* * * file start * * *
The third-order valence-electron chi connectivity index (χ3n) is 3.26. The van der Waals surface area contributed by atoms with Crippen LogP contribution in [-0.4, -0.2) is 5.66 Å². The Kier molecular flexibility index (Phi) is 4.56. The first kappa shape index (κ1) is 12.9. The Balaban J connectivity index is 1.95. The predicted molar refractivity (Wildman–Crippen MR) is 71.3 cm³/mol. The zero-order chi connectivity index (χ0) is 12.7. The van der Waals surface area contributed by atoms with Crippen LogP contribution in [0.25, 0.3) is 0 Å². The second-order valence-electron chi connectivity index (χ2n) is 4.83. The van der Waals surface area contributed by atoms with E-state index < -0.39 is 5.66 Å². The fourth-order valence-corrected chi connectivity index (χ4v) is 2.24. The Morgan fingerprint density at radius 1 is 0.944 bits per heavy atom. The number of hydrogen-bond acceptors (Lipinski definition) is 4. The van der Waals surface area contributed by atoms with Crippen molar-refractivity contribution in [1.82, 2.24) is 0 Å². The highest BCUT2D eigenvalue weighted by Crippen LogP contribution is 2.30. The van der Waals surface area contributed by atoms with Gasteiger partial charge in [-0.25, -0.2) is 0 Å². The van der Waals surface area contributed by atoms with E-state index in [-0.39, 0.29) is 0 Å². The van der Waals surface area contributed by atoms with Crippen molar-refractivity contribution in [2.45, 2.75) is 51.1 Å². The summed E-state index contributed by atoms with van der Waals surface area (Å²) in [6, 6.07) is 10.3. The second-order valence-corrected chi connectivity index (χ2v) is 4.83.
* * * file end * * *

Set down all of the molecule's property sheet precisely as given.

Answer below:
The third-order valence-electron chi connectivity index (χ3n) is 3.26. The van der Waals surface area contributed by atoms with Crippen LogP contribution in [-0.4, -0.2) is 5.66 Å². The Kier molecular flexibility index (Phi) is 4.56. The first kappa shape index (κ1) is 12.9. The Balaban J connectivity index is 1.95. The predicted molar refractivity (Wildman–Crippen MR) is 71.3 cm³/mol. The zero-order chi connectivity index (χ0) is 12.7. The van der Waals surface area contributed by atoms with Crippen LogP contribution in [0.25, 0.3) is 0 Å². The second-order valence-electron chi connectivity index (χ2n) is 4.83. The van der Waals surface area contributed by atoms with E-state index < -0.39 is 5.66 Å². The fourth-order valence-corrected chi connectivity index (χ4v) is 2.24. The Morgan fingerprint density at radius 1 is 0.944 bits per heavy atom. The number of hydrogen-bond acceptors (Lipinski definition) is 4. The van der Waals surface area contributed by atoms with Crippen molar-refractivity contribution in [1.82, 2.24) is 0 Å². The highest BCUT2D eigenvalue weighted by Crippen LogP contribution is 2.30. The van der Waals surface area contributed by atoms with Gasteiger partial charge in [-0.25, -0.2) is 0 Å². The van der Waals surface area contributed by atoms with E-state index in [-0.39, 0.29) is 0 Å². The van der Waals surface area contributed by atoms with Crippen molar-refractivity contribution in [2.45, 2.75) is 51.1 Å². The summed E-state index contributed by atoms with van der Waals surface area (Å²) in [6, 6.07) is 10.3. The second-order valence-corrected chi connectivity index (χ2v) is 4.83.